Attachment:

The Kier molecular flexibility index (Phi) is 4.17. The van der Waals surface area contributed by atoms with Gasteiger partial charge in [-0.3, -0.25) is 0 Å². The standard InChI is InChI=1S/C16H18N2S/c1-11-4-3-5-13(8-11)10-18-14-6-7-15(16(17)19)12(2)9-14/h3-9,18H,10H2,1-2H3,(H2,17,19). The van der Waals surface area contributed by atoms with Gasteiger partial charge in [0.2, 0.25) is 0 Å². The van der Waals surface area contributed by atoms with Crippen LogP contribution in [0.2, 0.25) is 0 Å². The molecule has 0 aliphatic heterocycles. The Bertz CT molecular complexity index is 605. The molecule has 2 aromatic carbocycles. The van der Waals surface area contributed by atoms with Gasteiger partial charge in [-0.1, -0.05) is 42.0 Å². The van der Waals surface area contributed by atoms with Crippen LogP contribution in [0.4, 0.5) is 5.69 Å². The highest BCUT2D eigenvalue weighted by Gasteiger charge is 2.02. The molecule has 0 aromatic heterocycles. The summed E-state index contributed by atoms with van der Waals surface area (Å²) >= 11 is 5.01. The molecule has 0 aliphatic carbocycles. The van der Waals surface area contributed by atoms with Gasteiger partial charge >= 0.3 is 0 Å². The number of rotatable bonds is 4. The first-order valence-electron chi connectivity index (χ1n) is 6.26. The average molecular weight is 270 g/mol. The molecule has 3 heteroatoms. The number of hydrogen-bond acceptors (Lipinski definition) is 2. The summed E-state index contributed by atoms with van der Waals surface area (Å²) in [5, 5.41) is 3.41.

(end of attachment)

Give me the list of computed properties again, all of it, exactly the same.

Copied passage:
The Kier molecular flexibility index (Phi) is 4.17. The van der Waals surface area contributed by atoms with Gasteiger partial charge in [-0.3, -0.25) is 0 Å². The standard InChI is InChI=1S/C16H18N2S/c1-11-4-3-5-13(8-11)10-18-14-6-7-15(16(17)19)12(2)9-14/h3-9,18H,10H2,1-2H3,(H2,17,19). The van der Waals surface area contributed by atoms with Gasteiger partial charge in [0.2, 0.25) is 0 Å². The van der Waals surface area contributed by atoms with Crippen LogP contribution in [0.2, 0.25) is 0 Å². The molecule has 0 aliphatic heterocycles. The Bertz CT molecular complexity index is 605. The molecule has 2 aromatic carbocycles. The van der Waals surface area contributed by atoms with Gasteiger partial charge in [-0.1, -0.05) is 42.0 Å². The van der Waals surface area contributed by atoms with Crippen LogP contribution in [0.4, 0.5) is 5.69 Å². The highest BCUT2D eigenvalue weighted by Gasteiger charge is 2.02. The molecule has 0 aromatic heterocycles. The summed E-state index contributed by atoms with van der Waals surface area (Å²) >= 11 is 5.01. The molecule has 0 aliphatic carbocycles. The van der Waals surface area contributed by atoms with Gasteiger partial charge >= 0.3 is 0 Å². The number of rotatable bonds is 4. The first-order valence-electron chi connectivity index (χ1n) is 6.26. The average molecular weight is 270 g/mol. The molecule has 3 heteroatoms. The number of hydrogen-bond acceptors (Lipinski definition) is 2. The summed E-state index contributed by atoms with van der Waals surface area (Å²) in [5, 5.41) is 3.41.